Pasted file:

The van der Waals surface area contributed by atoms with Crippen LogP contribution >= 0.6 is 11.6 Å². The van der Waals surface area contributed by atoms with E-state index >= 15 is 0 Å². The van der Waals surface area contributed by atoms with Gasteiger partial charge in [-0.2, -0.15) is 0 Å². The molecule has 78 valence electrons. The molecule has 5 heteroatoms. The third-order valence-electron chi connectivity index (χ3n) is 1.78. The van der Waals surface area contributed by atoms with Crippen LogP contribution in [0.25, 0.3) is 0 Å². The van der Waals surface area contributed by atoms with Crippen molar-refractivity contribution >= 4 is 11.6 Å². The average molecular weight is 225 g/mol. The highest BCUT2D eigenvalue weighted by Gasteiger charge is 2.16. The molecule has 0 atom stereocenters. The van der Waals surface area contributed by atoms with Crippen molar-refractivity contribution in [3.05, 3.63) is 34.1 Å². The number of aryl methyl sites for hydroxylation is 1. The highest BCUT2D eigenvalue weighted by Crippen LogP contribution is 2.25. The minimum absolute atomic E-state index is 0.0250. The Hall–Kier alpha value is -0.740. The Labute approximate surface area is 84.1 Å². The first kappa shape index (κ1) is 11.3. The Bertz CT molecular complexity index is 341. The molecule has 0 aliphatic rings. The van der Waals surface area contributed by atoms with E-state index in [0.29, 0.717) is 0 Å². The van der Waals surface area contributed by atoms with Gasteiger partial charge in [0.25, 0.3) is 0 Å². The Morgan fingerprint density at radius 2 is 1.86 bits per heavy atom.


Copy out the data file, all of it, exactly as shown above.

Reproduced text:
The van der Waals surface area contributed by atoms with Crippen LogP contribution >= 0.6 is 11.6 Å². The van der Waals surface area contributed by atoms with E-state index >= 15 is 0 Å². The van der Waals surface area contributed by atoms with Gasteiger partial charge in [-0.2, -0.15) is 0 Å². The molecule has 78 valence electrons. The molecule has 5 heteroatoms. The third-order valence-electron chi connectivity index (χ3n) is 1.78. The van der Waals surface area contributed by atoms with Crippen LogP contribution in [0.25, 0.3) is 0 Å². The van der Waals surface area contributed by atoms with Crippen molar-refractivity contribution >= 4 is 11.6 Å². The average molecular weight is 225 g/mol. The highest BCUT2D eigenvalue weighted by Gasteiger charge is 2.16. The molecule has 0 atom stereocenters. The van der Waals surface area contributed by atoms with Crippen molar-refractivity contribution in [3.05, 3.63) is 34.1 Å². The number of aryl methyl sites for hydroxylation is 1. The highest BCUT2D eigenvalue weighted by Crippen LogP contribution is 2.25. The minimum absolute atomic E-state index is 0.0250. The Hall–Kier alpha value is -0.740. The Labute approximate surface area is 84.1 Å². The first kappa shape index (κ1) is 11.3. The Bertz CT molecular complexity index is 341. The molecule has 0 aliphatic rings. The van der Waals surface area contributed by atoms with E-state index in [0.29, 0.717) is 0 Å². The van der Waals surface area contributed by atoms with Gasteiger partial charge in [0.25, 0.3) is 0 Å². The Morgan fingerprint density at radius 2 is 1.86 bits per heavy atom.